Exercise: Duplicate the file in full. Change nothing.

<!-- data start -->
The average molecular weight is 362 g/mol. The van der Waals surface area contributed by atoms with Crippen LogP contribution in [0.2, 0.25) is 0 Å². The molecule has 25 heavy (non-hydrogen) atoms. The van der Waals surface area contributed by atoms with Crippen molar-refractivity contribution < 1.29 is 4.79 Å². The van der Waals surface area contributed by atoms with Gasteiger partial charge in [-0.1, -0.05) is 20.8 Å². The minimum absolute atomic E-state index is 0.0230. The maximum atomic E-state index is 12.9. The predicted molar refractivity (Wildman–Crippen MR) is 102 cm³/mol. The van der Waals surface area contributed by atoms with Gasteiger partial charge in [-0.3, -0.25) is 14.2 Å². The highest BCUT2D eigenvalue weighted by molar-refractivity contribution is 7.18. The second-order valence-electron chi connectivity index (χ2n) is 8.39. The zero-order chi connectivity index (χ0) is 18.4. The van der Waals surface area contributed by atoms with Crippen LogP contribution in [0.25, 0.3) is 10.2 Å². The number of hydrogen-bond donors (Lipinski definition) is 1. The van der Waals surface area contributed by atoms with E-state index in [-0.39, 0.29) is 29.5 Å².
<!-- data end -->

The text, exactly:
The average molecular weight is 362 g/mol. The van der Waals surface area contributed by atoms with Crippen LogP contribution in [0.2, 0.25) is 0 Å². The molecule has 25 heavy (non-hydrogen) atoms. The van der Waals surface area contributed by atoms with Crippen molar-refractivity contribution < 1.29 is 4.79 Å². The van der Waals surface area contributed by atoms with Gasteiger partial charge in [-0.1, -0.05) is 20.8 Å². The minimum absolute atomic E-state index is 0.0230. The maximum atomic E-state index is 12.9. The predicted molar refractivity (Wildman–Crippen MR) is 102 cm³/mol. The van der Waals surface area contributed by atoms with Gasteiger partial charge in [-0.3, -0.25) is 14.2 Å². The highest BCUT2D eigenvalue weighted by molar-refractivity contribution is 7.18. The second-order valence-electron chi connectivity index (χ2n) is 8.39. The zero-order chi connectivity index (χ0) is 18.4. The van der Waals surface area contributed by atoms with Crippen LogP contribution in [0.25, 0.3) is 10.2 Å². The number of hydrogen-bond donors (Lipinski definition) is 1. The van der Waals surface area contributed by atoms with E-state index in [-0.39, 0.29) is 29.5 Å².